KwaZulu-Natal Premier Sihle Zikalala. File picture: Nqobile Mbonambi/African News Agency (ANA)
KwaZulu-Natal Premier Sihle Zikalala. File picture: Nqobile Mbonambi/African News Agency (ANA)

A year of fighting for survival against Covid-19

By Siboniso Mngadi Time of article published Feb 14, 2021

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Durban - As the one-year anniversary of the first reported coronavirus case in South Africa approaches, the Sunday Tribune interviewed KZN Premier Sihle Zikalala to reflect on the Covid-19 ravaged-year that has passed.

The first confirmed case of the coronavirus in the country was reported on March 5. It happened to be that of a KZN father of two from Hilton, who had returned from a holiday in Italy. That was when Zikalala’s daily routine turned around.

Live streaming, zoom meetings and sleepless nights became the new normal for him.

He has been at the helm in the fight against the pandemic as chairperson of the provincial command council.

He engages with district councils and reports to the national command council chaired by President Cyril Ramaphosa on every progress.

KZN Premier Sihle Zikalala holds a media briefing in Durban. | Picture: Supplied

Zikalala said the sudden change had impacted on the plans he had for the province.

“When the first case was reported, KZN became a blueprint and had to lead the way.

“It demanded of us to rise to the occasion and life suddenly changed. We had to adjust to the new normal, we start a day very early and we do not know when it will end.

“The fight against the virus became a key priority which forced us to put everything in abeyance," he said through a virtual interview.

He praised the healthcare and frontline workers who will be the first to be injected when the vaccine is expected to arrive in the province on Valentine’s Day.

He acknowledged support from faith-based and civil organisations as well as the business community, who he described as “reliable forces” in terms of consultations and decision making.

He said consultation became key in this fight as they navigated through the uncharted journey.

Zikalala admitted the pandemic had “ruined” his plans, adding the province had already faced budget challenges before the onset of Covid-19.

“Some strategic priorities had been delayed, not because of resources. We had a plan on social cohesion and moral regeneration to build harmony and fight crime. But it had to be put on hold as we could not meet with the people.

“We had programmes to reach out to underprivileged people who are living in squalid conditions in farm areas. Sadly, we have not been able to address those issues in the way we would want to," he said.

Zikalala also expressed a "personal draining" experience as he had lost colleagues and fellow leaders through Covid-19.

Among those was Ricardo Mthembu who was the ANC KZN spokesperson and Bheki Ntuli, MEC for Transport and Community Liaison.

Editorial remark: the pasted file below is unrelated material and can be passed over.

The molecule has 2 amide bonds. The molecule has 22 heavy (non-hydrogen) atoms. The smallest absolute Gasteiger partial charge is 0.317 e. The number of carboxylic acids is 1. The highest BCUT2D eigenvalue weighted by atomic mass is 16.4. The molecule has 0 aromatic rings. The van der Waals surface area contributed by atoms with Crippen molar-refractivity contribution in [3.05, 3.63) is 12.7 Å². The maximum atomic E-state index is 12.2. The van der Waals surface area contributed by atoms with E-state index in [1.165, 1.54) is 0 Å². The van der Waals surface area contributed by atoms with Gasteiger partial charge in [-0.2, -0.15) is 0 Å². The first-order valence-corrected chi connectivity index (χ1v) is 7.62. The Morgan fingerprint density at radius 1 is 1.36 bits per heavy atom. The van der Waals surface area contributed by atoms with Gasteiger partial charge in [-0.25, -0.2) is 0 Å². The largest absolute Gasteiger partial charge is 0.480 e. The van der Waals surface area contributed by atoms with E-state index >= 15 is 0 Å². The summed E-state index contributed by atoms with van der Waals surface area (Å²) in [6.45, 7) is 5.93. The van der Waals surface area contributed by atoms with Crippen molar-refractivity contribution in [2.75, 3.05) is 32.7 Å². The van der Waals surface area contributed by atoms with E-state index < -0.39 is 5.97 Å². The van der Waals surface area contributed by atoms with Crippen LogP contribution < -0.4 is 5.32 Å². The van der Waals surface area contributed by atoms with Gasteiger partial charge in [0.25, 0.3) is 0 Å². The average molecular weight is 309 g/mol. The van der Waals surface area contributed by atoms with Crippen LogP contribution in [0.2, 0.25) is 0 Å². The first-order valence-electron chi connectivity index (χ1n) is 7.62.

Just this week Zikalala’s political party, the ANC, was mourning the loss of four leaders due to the virus. Zwelifile Ntuli, Nompumelelo Ntshangase, Nonhle Mkhulisi and Alfred Duma died a few days apart.

“I felt like I'm failing at some point and we asked ourselves in the command council whether we were failing or it was just an escalation of numbers. But I believe as a collective we have done all in our power to limit the impact.

“It has affected me personally, I have lost friends, colleagues and comrades and MPLs across political parties. It has affected us in terms of service delivery, I won't lie. We lost people who were very capable in terms of leading and understanding the current task. We have suffered, the municipalities who have lost leaders are at risk of instability,” he said.

With regards to filling the vacancies left by the departed leaders, Zikalala said they were under a very stressful period, adding that almost every week they lost leaders. He said although filling the vacancies was a priority they had to pay respect to the departed comrades by considering capable leaders to fill their gaps.

On the financial strain, he lamented about the budget deficit which had forced his administration to reduce spending.

He said funds had to be reprioritised to the health department for the provision of makeshift hospitals, more staff and PPEs.

Asked what was being done to prevent fraud and corruption with regard to the vaccines, Zikalala said there were preventative measures in place.

“We are more proactive this time, unlike before where we had to swiftly react after the reports. We have capable management that will be deployed across the province. All systems are in place including security.

“We are happy with the work of law enforcement with regards to the investigation. We are monitoring the investigations that are taking place in all the municipalities,” he said.

Sunday Tribune

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